Adaptive peaks and alternative foraging tactics in brook charr: evidence of short-term divergent selection for sitting-and-waiting and actively searching
- Cite this article as:
- McLaughlin, R., Ferguson, M. & Noakes, D. Behav Ecol Sociobiol (1999) 45: 386. doi:10.1007/s002650050575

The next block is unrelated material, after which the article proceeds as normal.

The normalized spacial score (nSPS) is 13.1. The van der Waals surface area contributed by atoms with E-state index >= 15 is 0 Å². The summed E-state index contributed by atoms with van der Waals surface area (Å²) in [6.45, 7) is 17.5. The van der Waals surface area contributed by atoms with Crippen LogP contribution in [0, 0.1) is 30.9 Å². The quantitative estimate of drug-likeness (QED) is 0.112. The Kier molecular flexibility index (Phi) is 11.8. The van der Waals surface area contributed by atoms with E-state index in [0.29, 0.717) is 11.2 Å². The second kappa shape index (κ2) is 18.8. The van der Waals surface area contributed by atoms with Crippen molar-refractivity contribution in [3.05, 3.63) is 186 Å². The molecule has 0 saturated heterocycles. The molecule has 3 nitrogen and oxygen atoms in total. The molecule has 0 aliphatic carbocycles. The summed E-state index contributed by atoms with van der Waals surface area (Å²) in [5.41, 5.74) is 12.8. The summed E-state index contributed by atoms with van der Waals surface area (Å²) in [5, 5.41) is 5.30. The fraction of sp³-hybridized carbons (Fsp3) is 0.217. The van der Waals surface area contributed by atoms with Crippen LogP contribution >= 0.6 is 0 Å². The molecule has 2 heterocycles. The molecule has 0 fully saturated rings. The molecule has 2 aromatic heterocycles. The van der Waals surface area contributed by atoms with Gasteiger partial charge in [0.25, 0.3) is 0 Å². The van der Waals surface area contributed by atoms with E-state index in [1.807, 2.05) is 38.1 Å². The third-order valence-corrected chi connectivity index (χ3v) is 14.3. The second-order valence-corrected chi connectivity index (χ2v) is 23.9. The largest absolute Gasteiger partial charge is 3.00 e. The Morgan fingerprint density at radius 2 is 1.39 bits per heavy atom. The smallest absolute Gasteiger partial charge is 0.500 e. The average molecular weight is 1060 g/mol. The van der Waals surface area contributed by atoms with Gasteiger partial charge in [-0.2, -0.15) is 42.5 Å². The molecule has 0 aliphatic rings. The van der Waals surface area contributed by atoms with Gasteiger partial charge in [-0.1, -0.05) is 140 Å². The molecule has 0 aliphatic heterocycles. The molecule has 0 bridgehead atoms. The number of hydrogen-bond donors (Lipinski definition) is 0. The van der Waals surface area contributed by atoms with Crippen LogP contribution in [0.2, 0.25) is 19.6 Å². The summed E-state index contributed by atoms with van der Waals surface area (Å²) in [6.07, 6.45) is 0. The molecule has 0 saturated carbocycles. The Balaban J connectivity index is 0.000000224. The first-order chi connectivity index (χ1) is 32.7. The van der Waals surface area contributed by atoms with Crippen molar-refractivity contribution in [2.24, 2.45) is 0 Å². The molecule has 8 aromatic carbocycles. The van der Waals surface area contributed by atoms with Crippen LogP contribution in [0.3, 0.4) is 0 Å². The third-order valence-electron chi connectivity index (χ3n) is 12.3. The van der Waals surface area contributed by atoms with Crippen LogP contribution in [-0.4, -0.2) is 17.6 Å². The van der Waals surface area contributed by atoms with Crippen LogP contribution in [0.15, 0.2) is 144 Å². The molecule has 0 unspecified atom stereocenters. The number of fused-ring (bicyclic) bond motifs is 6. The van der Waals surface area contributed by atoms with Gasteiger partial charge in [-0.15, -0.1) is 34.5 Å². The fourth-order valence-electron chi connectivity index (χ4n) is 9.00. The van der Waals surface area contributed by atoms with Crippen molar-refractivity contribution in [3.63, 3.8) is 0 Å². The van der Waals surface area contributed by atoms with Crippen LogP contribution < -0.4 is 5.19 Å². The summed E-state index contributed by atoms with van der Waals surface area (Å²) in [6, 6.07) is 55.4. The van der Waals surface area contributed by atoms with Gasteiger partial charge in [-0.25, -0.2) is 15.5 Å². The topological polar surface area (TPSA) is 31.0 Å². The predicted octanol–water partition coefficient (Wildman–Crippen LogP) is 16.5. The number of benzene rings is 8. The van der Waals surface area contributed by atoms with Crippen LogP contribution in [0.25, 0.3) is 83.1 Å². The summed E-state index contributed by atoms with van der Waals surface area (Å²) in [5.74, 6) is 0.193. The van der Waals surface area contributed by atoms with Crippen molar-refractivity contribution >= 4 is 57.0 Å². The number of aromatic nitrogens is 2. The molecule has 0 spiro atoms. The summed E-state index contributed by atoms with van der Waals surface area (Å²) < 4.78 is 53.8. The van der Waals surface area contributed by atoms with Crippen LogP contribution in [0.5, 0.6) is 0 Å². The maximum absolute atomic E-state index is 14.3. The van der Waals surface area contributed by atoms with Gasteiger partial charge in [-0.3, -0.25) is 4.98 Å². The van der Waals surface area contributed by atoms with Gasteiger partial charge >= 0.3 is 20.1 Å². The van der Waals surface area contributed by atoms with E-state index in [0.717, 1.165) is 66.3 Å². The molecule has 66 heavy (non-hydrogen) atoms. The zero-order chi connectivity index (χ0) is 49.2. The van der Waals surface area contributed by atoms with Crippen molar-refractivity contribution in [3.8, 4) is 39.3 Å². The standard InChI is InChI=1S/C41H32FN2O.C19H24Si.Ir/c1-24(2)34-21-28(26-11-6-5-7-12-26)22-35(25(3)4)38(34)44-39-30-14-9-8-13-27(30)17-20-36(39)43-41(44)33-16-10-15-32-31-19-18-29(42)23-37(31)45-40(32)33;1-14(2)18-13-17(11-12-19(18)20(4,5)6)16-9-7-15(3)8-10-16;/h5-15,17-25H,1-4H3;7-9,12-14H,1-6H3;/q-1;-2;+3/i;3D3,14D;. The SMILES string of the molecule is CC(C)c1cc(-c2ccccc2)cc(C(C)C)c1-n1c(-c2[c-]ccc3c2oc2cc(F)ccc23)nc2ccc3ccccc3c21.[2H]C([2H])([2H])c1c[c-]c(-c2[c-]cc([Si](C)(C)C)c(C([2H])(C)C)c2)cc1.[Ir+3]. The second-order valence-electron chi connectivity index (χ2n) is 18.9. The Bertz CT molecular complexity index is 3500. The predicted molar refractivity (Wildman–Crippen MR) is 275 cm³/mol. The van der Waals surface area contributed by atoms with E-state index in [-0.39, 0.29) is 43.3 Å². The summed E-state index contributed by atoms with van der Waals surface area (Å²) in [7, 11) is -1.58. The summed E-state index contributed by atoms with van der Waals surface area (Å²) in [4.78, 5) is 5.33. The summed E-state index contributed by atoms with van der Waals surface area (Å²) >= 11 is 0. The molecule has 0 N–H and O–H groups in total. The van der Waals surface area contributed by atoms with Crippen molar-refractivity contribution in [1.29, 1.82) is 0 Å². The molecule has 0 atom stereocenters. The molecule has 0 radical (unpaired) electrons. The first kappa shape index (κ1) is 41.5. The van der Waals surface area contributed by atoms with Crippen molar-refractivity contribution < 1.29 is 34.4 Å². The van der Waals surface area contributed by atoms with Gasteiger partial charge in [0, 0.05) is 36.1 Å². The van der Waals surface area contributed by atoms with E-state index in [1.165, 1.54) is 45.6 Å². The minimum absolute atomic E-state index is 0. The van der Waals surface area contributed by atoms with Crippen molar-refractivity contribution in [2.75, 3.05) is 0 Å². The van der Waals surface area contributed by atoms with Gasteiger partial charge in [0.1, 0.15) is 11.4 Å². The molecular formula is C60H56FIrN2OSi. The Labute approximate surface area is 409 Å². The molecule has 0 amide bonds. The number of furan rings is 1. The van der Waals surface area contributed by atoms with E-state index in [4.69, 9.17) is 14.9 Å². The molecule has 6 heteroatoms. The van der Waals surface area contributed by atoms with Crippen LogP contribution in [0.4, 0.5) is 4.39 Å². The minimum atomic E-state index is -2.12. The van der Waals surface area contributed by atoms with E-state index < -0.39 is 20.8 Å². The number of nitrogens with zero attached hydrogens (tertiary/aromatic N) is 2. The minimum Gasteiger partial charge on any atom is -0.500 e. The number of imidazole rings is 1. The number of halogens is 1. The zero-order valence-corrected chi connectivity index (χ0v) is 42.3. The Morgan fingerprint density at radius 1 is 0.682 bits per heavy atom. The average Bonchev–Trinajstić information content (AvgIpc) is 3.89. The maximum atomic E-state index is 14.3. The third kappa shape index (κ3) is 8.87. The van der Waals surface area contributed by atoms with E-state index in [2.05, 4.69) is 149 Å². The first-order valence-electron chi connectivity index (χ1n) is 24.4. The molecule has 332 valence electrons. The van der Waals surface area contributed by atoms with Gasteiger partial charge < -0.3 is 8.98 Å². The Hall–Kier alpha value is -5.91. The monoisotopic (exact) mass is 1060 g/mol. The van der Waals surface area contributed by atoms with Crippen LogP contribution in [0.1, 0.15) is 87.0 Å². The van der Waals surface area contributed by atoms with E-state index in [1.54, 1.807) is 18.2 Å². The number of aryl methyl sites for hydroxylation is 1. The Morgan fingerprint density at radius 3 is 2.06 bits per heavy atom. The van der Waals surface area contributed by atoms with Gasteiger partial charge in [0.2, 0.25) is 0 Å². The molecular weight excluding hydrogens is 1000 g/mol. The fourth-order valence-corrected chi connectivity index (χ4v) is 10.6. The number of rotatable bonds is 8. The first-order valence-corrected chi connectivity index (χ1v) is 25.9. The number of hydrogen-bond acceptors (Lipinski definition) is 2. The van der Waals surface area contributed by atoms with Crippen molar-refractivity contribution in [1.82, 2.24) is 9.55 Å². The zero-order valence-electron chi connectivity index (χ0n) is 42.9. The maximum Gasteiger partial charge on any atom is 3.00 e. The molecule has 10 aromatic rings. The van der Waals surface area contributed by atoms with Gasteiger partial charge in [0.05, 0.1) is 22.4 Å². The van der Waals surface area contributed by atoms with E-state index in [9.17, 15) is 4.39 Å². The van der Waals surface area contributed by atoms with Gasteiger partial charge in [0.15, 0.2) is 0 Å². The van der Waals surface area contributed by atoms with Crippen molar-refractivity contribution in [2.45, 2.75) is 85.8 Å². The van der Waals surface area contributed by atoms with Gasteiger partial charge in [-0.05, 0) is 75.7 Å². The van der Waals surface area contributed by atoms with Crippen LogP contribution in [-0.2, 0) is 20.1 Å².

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Some recently emerged brook charr (Salvelinus fontinalis) inhabiting still-water pools along the sides of streams are sedentary and eat crustaceans from the lower portion of the water column. Others are more active and eat insects from the upper portion of the water column. We provide evidence that this divergent foraging behavior reflects short-term divergent selection brought about by intraspecific competition in the presence of alternative food sources. Rates of encounters and interactions between individuals were density dependent, and encounter and interaction events were closely timed with prey capture attempts. In addition, aggressive fish made more foraging attempts per minute than nonaggressive fish. Aggressive fish were also either inactive or very active, while nonaggressive fish exhibited intermediate levels of activity. Growth rate potential, an important component of fitness during the early life stages of brook charr, was assessed using tissue concentrations of RNA and found to be highest for sedentary fish and for active fish making frequent foraging attempts, and lower for fish exhibiting intermediate levels of activity. Our findings support contentions that individual behavior plays an important role during initial steps in the evolution of resource polymorphisms.